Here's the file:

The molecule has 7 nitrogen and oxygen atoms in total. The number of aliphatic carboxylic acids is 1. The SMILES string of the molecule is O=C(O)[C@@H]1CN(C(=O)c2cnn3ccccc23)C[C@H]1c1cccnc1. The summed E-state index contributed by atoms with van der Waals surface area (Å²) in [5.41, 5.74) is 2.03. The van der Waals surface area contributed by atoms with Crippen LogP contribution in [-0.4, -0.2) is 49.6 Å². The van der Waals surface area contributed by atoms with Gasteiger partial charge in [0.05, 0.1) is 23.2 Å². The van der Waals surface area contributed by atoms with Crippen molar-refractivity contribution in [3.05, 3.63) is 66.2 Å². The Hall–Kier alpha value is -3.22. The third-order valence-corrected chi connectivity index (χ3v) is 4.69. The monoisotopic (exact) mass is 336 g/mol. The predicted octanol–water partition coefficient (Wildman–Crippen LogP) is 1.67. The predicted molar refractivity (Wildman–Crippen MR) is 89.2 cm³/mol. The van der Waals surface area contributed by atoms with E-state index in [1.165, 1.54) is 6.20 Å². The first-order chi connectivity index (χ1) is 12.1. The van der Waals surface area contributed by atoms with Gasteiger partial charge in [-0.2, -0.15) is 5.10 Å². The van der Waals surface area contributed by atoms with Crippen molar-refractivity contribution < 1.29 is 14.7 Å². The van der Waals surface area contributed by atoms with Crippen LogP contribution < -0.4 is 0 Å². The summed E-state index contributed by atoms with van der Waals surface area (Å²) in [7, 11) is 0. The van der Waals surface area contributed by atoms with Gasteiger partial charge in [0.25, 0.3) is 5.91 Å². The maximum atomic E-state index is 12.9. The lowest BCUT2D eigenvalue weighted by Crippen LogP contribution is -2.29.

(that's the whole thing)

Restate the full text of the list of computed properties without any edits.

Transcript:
The molecule has 7 nitrogen and oxygen atoms in total. The number of aliphatic carboxylic acids is 1. The SMILES string of the molecule is O=C(O)[C@@H]1CN(C(=O)c2cnn3ccccc23)C[C@H]1c1cccnc1. The summed E-state index contributed by atoms with van der Waals surface area (Å²) in [5.41, 5.74) is 2.03. The van der Waals surface area contributed by atoms with Crippen LogP contribution in [-0.4, -0.2) is 49.6 Å². The van der Waals surface area contributed by atoms with Gasteiger partial charge in [0.05, 0.1) is 23.2 Å². The van der Waals surface area contributed by atoms with Crippen molar-refractivity contribution in [3.05, 3.63) is 66.2 Å². The Hall–Kier alpha value is -3.22. The third-order valence-corrected chi connectivity index (χ3v) is 4.69. The monoisotopic (exact) mass is 336 g/mol. The predicted octanol–water partition coefficient (Wildman–Crippen LogP) is 1.67. The predicted molar refractivity (Wildman–Crippen MR) is 89.2 cm³/mol. The van der Waals surface area contributed by atoms with E-state index in [1.165, 1.54) is 6.20 Å². The first-order chi connectivity index (χ1) is 12.1. The van der Waals surface area contributed by atoms with Gasteiger partial charge in [-0.2, -0.15) is 5.10 Å². The van der Waals surface area contributed by atoms with Crippen molar-refractivity contribution < 1.29 is 14.7 Å². The van der Waals surface area contributed by atoms with Crippen LogP contribution < -0.4 is 0 Å². The summed E-state index contributed by atoms with van der Waals surface area (Å²) in [7, 11) is 0. The van der Waals surface area contributed by atoms with Gasteiger partial charge in [0.25, 0.3) is 5.91 Å². The maximum atomic E-state index is 12.9. The lowest BCUT2D eigenvalue weighted by Crippen LogP contribution is -2.29.